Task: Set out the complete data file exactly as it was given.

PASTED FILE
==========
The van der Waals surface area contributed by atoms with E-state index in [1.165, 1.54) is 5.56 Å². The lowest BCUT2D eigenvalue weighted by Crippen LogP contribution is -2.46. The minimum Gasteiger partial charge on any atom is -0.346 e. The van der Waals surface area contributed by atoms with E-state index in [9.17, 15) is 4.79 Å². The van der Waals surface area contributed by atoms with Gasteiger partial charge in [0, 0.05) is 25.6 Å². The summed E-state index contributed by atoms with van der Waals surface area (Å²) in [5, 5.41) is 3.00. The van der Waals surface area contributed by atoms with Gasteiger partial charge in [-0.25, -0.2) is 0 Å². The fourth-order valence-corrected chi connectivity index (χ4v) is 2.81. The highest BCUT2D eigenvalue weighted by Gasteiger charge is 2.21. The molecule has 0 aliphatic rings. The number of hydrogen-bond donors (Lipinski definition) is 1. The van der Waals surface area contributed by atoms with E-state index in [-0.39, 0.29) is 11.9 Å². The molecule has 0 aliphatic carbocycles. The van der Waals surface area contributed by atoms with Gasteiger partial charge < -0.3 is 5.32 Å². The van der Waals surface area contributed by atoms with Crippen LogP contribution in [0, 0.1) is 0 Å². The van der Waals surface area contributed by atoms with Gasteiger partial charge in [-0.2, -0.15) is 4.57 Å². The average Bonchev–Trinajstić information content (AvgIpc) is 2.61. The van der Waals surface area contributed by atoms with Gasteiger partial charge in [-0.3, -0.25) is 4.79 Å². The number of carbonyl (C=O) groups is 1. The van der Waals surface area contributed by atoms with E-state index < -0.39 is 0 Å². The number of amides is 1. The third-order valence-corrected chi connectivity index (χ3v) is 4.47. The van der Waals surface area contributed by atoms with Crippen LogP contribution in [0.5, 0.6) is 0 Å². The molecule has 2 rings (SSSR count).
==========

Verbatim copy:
The van der Waals surface area contributed by atoms with E-state index in [1.165, 1.54) is 5.56 Å². The lowest BCUT2D eigenvalue weighted by Crippen LogP contribution is -2.46. The minimum Gasteiger partial charge on any atom is -0.346 e. The van der Waals surface area contributed by atoms with E-state index in [9.17, 15) is 4.79 Å². The van der Waals surface area contributed by atoms with Gasteiger partial charge in [0, 0.05) is 25.6 Å². The summed E-state index contributed by atoms with van der Waals surface area (Å²) in [5, 5.41) is 3.00. The van der Waals surface area contributed by atoms with Gasteiger partial charge in [-0.25, -0.2) is 0 Å². The fourth-order valence-corrected chi connectivity index (χ4v) is 2.81. The highest BCUT2D eigenvalue weighted by Gasteiger charge is 2.21. The molecule has 0 aliphatic rings. The number of hydrogen-bond donors (Lipinski definition) is 1. The van der Waals surface area contributed by atoms with E-state index in [-0.39, 0.29) is 11.9 Å². The molecule has 0 aliphatic carbocycles. The van der Waals surface area contributed by atoms with Gasteiger partial charge < -0.3 is 5.32 Å². The van der Waals surface area contributed by atoms with Crippen LogP contribution in [0, 0.1) is 0 Å². The van der Waals surface area contributed by atoms with Gasteiger partial charge in [-0.2, -0.15) is 4.57 Å². The average Bonchev–Trinajstić information content (AvgIpc) is 2.61. The van der Waals surface area contributed by atoms with Gasteiger partial charge in [-0.3, -0.25) is 4.79 Å². The number of carbonyl (C=O) groups is 1. The van der Waals surface area contributed by atoms with E-state index < -0.39 is 0 Å². The number of amides is 1. The third-order valence-corrected chi connectivity index (χ3v) is 4.47. The van der Waals surface area contributed by atoms with Crippen LogP contribution in [0.5, 0.6) is 0 Å². The molecule has 2 rings (SSSR count).